Hello, my name is Jon. I have lived in Lincoln, Nebraska, my entire life, and I became interested in technology at a young age. I must have been in grade school when I remember my uncle setting up a video game console on my grandmother’s TV. It blew me away. It was pretty basic with different variations on the pong theme, but at the time I thought playing games at home on a TV was the most incredible thing I’d ever seen. Eventually, I got an Odyssey 2 for Christmas (in the late 70s or early 80s), and I’ve probably had at least one game console hooked up to a TV ever since. Then in the early 1980s, our next-door neighbors got an IBM Personal Computer, and that introduced me to PCs, PC gaming, and also a little bit of basic computer programming. I took programming classes in high school and then at the University of Nebraska in the late 80s, but programming did not ‘click’ with me at the time. (I blame this on Fortran.) Back then, I remember saying that the personal computer would go down in history as the pet rock of the 80s.
A few years later, my father purchased a PC to do some work from home. I had injured my leg in a backpacking accident a month or two before this, and due to this injury, I could not drive or work, so I kept myself busy by learning everything I could about this brand new PC that I had at my disposal. And I discovered the internet. Networking was the killer app for the home computer. I wanted to learn everything I could about networking and how the internet works.
After being “that person” (you know, the person that everyone goes to when they have problems or questions about their computers), I decided to enroll in some hardware and software classes. In one of the classes, we had to learn C on a Unix machine. For me, using Unix was like having the training wheels taken off of my bike. I thought that the “Unix philosophy” — that having simple, short, clear, modular, and extensible code that can be easily maintained and repurposed — was eye opening. The instructor for that class told me that you can walk into a store and get this thing called Linux and run something similar to Unix on a PC at home. I picked up a boxed copy of Redhat 5.2 on my way home that day. I wanted to learn everything I could about Linux and Unix.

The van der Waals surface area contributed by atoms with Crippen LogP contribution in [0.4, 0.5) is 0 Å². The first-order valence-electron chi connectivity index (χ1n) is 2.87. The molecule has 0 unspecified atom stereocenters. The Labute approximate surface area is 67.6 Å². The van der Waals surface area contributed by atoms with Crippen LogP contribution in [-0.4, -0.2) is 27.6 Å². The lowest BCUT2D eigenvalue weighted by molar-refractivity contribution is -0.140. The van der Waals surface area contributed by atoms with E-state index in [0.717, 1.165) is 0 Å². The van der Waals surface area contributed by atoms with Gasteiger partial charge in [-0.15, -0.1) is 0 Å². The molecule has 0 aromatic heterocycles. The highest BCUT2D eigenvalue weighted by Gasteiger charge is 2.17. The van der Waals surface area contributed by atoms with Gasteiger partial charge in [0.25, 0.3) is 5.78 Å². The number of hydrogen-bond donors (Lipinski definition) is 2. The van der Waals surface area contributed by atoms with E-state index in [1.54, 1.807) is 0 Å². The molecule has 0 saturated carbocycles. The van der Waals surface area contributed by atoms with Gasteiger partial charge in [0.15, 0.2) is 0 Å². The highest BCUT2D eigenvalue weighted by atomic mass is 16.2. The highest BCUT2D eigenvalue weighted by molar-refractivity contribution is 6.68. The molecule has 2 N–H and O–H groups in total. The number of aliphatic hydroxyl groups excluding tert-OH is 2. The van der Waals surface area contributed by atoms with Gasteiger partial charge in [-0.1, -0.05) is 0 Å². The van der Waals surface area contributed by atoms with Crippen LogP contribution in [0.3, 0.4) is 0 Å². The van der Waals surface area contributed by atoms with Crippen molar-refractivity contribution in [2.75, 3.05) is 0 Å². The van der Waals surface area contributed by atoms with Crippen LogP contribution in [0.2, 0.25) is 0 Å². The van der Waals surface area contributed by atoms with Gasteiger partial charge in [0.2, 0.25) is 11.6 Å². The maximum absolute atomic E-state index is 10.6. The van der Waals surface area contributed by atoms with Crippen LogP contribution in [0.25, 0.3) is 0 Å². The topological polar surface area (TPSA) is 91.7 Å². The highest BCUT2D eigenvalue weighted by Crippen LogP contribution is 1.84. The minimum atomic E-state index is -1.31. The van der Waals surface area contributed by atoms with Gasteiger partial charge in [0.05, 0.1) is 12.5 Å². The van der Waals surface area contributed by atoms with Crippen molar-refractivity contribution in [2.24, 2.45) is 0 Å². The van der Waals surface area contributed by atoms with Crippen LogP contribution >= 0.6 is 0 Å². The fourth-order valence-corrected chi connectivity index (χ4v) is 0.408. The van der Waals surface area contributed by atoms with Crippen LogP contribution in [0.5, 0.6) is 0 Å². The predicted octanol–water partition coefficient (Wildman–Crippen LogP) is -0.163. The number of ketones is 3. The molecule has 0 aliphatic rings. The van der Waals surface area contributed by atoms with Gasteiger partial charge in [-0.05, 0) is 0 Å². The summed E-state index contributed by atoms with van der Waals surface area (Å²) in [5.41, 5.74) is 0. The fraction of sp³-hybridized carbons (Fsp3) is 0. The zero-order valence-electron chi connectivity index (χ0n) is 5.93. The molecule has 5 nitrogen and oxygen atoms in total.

For a few years I played around with different Linux distributions and a few of the BSD variants as a hobbyist, but I wanted to have my own “official” Unix workstation. The first computer I bought for myself was a Sun Ultra 10. Over time I acquired a number of retired Sun workstations and created a little home network. I learned as much as I could about network security. I ran servers like Apache, BIND and Sendmail to see how they were configured and how they operated in the real world.
My professional career ended up taking me down a different path. For the past 20 years I have worked with databases instead of Unix system administration. But now I have been given the opportunity to bring all of the aspects that I enjoy about technology, both personally and professionally, to Sprious. I think this is a rare thing and I feel lucky and excited to bring these things I enjoy personally into my work life.
I have been working at Sprious for about a month now and it has been a rewarding experience. Sprious is a small tech startup with a family feel to it. You couldn’t ask for a better group of people to work with. I am very happy to be a part of this team and I look forward to achieving great success for Sprious and for our clients.